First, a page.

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April 24, 2012 | By Barry Stavro, Los Angeles Times
George B. Rathmann, a far-sighted entrepreneur whose small team of talented scientists created two blockbuster drugs that helped turn his upstart Thousand Oaks firm, Amgen Inc., into the world's most successful biotech company, died Sundayat his Palo Alto home. He was 84. The cause was complications from pneumonia, according to his son, Richard. Biotechnology was still an embryonic business when Amgen opened in 1980. More than a quarter of a century after James Watson and Francis Crick had discovered DNA, the twisting molecular structure that carries life's genetic blueprint, the elaborate science of isolating key genes in the laboratory continued to elude researchers.
April 18, 2012 | By Tiffany Hsu
Swiss drugmaker Roche will not extend its hostile $6.8-billion bid for Illumina Inc. after the San Diego biotech company's shareholders rejected Roche's attempts to appoint new board members. Roche's current offer of $51 per Illumina share will expire on Friday. Severin Schwan, the company's chief executive, said in a statement Wednesday that a higher price is not "in the interest of Roche's shareholders.” Schwan said that Illumina, which makes products used for genetic analysis, had failed to “engage in a constructive dialogue” even after Roche boosted its original January offer of $44.50 per share to $51 per share on March 29. Illumina Chief Executive Jay T. Flatley called the offer “inadequate.” The new price represents an 88% premium over Illumina's closing price on Dec. 21, before rumors of a potential acquisition caused the stock to spike, according to Roche.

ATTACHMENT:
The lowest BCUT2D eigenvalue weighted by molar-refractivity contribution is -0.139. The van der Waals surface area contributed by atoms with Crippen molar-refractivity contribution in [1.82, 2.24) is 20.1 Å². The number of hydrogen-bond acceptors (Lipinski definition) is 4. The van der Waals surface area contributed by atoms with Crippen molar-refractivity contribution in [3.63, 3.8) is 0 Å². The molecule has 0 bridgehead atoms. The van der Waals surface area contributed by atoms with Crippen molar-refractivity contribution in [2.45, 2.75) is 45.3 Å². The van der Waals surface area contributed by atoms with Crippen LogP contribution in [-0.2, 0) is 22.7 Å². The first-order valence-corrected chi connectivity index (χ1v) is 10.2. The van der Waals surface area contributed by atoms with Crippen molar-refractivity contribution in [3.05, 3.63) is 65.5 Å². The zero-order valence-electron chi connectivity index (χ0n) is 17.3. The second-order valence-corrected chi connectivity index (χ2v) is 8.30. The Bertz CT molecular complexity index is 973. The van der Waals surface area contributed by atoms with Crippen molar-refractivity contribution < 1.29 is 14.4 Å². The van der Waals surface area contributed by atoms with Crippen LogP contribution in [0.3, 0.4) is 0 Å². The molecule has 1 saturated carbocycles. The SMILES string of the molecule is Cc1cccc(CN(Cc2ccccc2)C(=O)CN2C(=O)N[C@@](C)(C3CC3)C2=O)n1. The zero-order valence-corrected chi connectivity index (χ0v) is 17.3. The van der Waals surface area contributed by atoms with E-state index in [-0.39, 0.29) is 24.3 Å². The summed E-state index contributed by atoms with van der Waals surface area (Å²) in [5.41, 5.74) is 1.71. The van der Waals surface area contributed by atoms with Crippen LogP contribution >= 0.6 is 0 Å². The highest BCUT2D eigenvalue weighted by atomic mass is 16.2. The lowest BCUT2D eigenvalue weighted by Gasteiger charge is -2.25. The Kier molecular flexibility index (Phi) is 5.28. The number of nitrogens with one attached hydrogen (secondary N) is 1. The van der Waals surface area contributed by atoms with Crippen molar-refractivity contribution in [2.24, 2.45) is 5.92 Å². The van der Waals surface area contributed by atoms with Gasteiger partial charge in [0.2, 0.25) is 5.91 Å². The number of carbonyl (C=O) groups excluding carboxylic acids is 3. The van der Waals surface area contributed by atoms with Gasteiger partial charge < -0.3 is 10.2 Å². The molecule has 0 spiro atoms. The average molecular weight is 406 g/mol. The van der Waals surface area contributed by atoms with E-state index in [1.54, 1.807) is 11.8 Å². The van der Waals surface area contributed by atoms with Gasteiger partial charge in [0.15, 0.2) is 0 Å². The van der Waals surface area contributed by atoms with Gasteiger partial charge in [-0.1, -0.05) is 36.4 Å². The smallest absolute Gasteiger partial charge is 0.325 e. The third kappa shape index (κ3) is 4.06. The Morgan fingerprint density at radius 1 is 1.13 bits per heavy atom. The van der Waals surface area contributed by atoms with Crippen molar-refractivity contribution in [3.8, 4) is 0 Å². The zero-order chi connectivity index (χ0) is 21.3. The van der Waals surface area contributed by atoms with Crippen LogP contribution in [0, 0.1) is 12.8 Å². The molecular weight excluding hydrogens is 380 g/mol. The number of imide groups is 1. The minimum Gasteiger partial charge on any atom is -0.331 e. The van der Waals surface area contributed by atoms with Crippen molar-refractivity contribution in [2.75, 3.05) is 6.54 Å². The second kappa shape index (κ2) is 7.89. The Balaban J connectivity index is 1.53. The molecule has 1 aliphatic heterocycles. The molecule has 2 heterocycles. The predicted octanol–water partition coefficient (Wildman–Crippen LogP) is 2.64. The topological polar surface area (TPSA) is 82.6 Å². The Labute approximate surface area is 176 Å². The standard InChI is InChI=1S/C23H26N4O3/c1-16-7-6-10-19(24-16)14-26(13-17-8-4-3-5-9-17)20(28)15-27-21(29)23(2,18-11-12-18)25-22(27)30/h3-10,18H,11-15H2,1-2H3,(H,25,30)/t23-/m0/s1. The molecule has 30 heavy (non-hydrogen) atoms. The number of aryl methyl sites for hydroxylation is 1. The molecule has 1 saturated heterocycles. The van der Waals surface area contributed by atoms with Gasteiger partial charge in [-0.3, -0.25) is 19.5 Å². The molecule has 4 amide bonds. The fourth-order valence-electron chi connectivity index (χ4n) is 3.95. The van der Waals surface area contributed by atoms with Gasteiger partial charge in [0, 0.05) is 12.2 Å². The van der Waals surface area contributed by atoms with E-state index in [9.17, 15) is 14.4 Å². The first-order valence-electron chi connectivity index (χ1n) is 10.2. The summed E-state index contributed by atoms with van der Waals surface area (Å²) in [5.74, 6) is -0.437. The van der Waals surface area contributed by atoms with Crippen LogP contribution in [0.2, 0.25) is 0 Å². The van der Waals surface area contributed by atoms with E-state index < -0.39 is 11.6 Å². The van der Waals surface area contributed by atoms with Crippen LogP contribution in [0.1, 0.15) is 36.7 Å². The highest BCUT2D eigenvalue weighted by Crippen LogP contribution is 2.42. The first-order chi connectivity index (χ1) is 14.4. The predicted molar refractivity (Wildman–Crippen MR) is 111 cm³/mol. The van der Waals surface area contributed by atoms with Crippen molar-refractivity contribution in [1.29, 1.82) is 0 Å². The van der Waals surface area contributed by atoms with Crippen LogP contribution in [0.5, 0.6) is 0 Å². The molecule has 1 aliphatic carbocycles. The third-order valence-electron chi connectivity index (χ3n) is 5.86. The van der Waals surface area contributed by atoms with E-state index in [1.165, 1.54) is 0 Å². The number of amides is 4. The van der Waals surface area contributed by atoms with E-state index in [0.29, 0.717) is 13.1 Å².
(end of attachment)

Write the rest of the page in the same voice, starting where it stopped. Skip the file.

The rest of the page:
March 23, 2012 | By Walter Hamilton
Is your 401(k) plan any good? Given the significant role of 401(k)s in retirement planning, it's important to know how your company's plan stacks up. BrightScope Inc., a 401(k) rating firm in San Diego, issued a list of the 25 best plans in the Los Angeles area. Rankings are based on factors such as fees, company matching contributions, vesting schedules and quality of investment options. Biotech giant Amgen Inc. claimed the top spot. BrightScope's database covers 1,712 plans of companies within 50 miles of Los Angeles.
February 8, 2012
A panel of cancer experts voted against a new use for Amgen Inc.'s Xgeva in prostate cancer on Wednesday, saying the drug's ability to slow the spread of the disease did not translate into meaningful benefits for patients. The Food and Drug Administration's cancer drug panel voted 12 to 1 that the benefits of the drug did not outweigh its risks, which included bone disease in about 6% of patients. The FDA is not required to follow the group's advice, although it often does. Xgeva is already approved to prevent fractures in cancerous bones, and for osteoporosis, in a different formulation called Prolia.
January 27, 2012 | By Tiffany Hsu, Los Angeles Times